Nearly half of Africa’s population is now subscribed to mobile services paving the way for improved access to a range of social and financial services, according to a study by the GSMA.
Writing in The Mobile Economy: Africa 2016, the GSMA, which represents the interests of mobile operators worldwide, said there were 557m unique mobile subscribers across Africa at the end of 2015, equivalent to 46% of the continent’s population.
While these figures mean Africa has lower mobile phone penetration than any other continent it also has the largest potential market.
Mobile phone services and the supply chain in Africa supported 3.8m jobs in 2015 and contributed $17bn in tax revenue. And these figures are predicted to rise to 4.5m and $20.5bn respectively by 2020.
The number of subscribers is forecast to reach 725m – or 54% of the population by 2020. The continent’s three largest markets – Egypt, Nigeria and South Africa – represented around a third of the total subscriber base.
Mobile broadband subscribers accounted for just over a quarter of total connections but are expected to account for almost two-thirds by 2020 due to network rollouts and the increasingly affordable broadband devices and tariffs.
The number of smart phone connections in Africa is forecast to more than triple by 2020 from 226m in 2015 to 720m.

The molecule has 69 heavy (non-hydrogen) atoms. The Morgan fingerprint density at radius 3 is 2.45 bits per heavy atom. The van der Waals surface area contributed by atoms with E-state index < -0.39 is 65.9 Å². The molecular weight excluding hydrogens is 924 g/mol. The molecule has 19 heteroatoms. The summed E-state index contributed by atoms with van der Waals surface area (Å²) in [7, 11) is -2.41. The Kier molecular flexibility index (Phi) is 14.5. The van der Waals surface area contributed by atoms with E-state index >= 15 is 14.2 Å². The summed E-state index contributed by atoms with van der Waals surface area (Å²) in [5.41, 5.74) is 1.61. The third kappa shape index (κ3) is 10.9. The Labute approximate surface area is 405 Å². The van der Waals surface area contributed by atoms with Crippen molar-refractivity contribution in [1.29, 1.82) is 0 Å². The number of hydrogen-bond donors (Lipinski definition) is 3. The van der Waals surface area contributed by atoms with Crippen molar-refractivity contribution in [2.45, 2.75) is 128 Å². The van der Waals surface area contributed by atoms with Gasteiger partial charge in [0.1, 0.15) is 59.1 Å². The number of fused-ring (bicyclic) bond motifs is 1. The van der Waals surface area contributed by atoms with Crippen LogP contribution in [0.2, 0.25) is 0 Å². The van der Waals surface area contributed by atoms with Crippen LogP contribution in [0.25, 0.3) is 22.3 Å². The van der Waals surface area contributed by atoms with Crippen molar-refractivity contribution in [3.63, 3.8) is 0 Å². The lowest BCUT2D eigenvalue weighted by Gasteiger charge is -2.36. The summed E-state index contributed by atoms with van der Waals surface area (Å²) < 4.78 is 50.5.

Meanwhile mobile technologies and services across Africa generated $153bn in economic value last year, or 6.7% of GDP, which is expected to rise to $214bn by 2020 (7.6% of expected GDP).
The report also found mobile technology was helping address social challenges in Africa by helping provide official identities, tackling the digital divide, and helping facilitate financial transactions via mobile money services.
While the number of mobile subscribers in Africa that access the mobile internet has tripled in the last five years to 300m by 2015 a further 250m subscribers are expected to become active by 2020, bringing the total to 550m, or 41% of the population.
“The positive transformational impact of mobile is being felt more profoundly in Africa than anywhere else in the world,” said Mats Granryd, director general, GSMA.
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